If you've recently made the decision to transfer your data center to the cloud to reduce your overhead and help ensure redundancy, it's time to start thinking about what you'll do with the data center itself. After all, as you migrate everything to the cloud, you won't have need for that infrastructure and equipment anymore. Instead of wasting unnecessary storage space keeping equipment you won't be using, here are some tips to help you determine what to get rid of and how to do it safely.
Figure Out What You Can Get Rid Of
When you're dealing with data centers, you've got a lot of valuable equipment and information. If those things fall in the wrong hands, they can jeopardize your company's intellectual property. For example, you'll have hard drives in your servers that, if not wiped properly, could store residual data that can put you at risk.
Before you decide to dispose of or sell any of your infrastructure, think about what it could have for information. Things like those hard drives need to be scrubbed to ensure that the data cannot be recovered. Then, you can sell them or donate them.
Equipment like the cabinets, monitors, racks, and other similar items don't provide you much benefit in resale or donation, so they should be disposed of. Unfortunately, you can't just throw them in the trash. They can contain hazardous content, such as mercury, so they need to be handled correctly. Your cloud service may be able to recommend a hazardous material disposal service that can help you address these properly.
Decide How You Want To Deal With Data Wiping
As stated above, wiping the data off the hard drives is vital, but it needs to be done in a way that it cannot be recovered later. Many business owners decide that once they've moved everything to the cloud, they can just send those drives to an offsite destruction service for sanitizing. This may be more time-effective and less expensive, but it does increase your security risk. Any time you send your data offsite for cleaning, you have no way to be sure that the data is not breached somewhere along the way.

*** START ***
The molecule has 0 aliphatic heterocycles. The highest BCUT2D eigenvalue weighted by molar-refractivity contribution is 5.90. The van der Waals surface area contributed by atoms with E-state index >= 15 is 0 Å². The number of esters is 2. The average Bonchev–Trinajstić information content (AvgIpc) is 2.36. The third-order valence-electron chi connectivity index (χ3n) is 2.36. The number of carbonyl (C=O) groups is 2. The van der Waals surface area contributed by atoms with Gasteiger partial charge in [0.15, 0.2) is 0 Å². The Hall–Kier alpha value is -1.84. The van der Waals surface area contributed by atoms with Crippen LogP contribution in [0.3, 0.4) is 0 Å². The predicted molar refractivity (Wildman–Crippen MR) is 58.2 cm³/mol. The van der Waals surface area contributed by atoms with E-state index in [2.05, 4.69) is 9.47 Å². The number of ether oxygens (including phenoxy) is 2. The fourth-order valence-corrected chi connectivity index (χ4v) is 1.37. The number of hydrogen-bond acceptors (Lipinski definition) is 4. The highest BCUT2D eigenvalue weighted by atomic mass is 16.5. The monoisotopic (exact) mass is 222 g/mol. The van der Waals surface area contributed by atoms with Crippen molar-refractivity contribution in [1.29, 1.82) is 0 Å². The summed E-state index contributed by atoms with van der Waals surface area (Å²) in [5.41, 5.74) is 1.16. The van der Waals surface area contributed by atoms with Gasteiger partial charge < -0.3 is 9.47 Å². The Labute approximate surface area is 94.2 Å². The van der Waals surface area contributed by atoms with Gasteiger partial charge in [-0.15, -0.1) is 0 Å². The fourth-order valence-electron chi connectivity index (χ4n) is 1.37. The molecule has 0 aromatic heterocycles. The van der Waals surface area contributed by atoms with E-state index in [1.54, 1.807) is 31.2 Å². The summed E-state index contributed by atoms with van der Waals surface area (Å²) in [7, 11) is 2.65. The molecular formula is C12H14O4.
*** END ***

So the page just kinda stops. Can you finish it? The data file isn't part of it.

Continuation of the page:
Instead, talk with your cloud service about the possibility of onsite data sanitization. By doing it onsite and having the data destroyed locally, you can be more confident that it's been done safely, completely, and correctly.
Put Your Plan In Place
Once you make that final determination about how you want to deal with the equipment and the data, it's time to put a transition plan in place. Work with your cloud service to ensure that everything is migrated correctly first. That data migration plan should be in place first, then you can detail the plan for eliminating the data on the drives and dealing with your hardware. With everything in writing, you can establish a clear step-by-step timeline for the whole process.
Hire A Disposal Team To Help
It's challenging to try to do the data migration, drive destruction, and equipment disposal all on your own, especially if you don't have the expertise for it. Once you have your plan in place, your cloud service can help you to connect with the services that you need to complete the entire migration, including destruction of your existing infrastructure.
Migrating to a data center cloud provides you with access to your data no matter where you are, ensures some redundancy from automatic backups, and enhances your system reliability. With the tips here, you can not only reap these benefits, but also reduce your overhead by eliminating unnecessary equipment in your building.